This website contains various portals that are listed at the top of the Home Page and through a brief introduction in either Spanish or English the reader will be directed to several discrete sections of LAHN’s activities: The Network itself and detailed information about the case study cities; the Research Methodology that we have developed and the protocols associated with different stages and strategies of analysis; The Databases that we are creating to that common methodology; and Network Publications as these come on line. Much of this information will be made available immediately as part of the construction of this site; while others areas – such as the databases themselves – will remain under restricted access to research teams until they have been fully developed and analyzed. By the end of 2010 we hope to be make all materials freely available. Not all materials are presented in both Spanish and English, and materials will be uploaded in the language in which they are received here in Austin. But we will aim to ensure that there is sufficient bilingual material in the portals and sub-folders so as to allow for adequate orientation and access around the website.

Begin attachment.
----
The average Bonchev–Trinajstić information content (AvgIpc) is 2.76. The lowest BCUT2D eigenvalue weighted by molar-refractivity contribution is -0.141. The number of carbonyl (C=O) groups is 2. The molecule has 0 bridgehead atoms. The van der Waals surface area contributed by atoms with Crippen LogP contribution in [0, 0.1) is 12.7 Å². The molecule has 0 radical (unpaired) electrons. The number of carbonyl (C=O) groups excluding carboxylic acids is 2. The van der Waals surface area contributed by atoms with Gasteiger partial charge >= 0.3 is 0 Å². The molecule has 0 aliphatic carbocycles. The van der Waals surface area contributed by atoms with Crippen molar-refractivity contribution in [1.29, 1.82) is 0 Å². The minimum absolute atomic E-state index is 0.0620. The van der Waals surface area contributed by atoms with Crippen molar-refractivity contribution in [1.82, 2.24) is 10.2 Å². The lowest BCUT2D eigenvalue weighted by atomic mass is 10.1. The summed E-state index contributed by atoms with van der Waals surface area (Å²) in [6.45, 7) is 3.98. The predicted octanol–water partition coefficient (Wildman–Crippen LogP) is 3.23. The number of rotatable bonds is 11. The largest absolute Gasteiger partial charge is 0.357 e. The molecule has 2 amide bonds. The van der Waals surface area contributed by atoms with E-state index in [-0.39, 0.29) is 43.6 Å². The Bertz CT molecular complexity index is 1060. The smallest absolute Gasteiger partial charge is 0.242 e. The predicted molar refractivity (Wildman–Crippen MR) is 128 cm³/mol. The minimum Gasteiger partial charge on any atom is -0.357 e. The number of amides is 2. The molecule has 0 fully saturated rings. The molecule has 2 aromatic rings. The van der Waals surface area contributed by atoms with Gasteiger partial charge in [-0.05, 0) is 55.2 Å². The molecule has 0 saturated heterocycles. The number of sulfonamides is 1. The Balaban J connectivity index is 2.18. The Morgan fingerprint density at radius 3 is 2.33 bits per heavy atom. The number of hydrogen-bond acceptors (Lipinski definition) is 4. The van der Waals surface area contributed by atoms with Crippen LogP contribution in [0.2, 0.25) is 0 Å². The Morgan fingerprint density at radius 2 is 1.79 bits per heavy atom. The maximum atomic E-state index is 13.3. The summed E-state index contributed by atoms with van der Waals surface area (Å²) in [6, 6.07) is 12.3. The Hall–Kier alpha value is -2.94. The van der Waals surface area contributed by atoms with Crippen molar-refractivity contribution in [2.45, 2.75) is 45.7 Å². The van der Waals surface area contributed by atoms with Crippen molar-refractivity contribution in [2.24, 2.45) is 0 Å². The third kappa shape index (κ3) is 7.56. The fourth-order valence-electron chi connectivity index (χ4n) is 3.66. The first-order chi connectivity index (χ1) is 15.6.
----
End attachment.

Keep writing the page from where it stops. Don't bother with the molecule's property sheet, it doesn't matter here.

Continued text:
In the meantime, please direct any enquiries to the LAHN Project coordinator, Dr. Peter Ward, at the University of Texas at Austin: peter.ward@mail.utexas.edu

    Once again, Welcome!

    Peter M. Ward Ph.D
    C.B. Smith Sr. Centennial Chair in US-Mexico Relations
    Professor Dept. of Sociology and at the LBJ School of Public Affairs
    University of Texas at Austin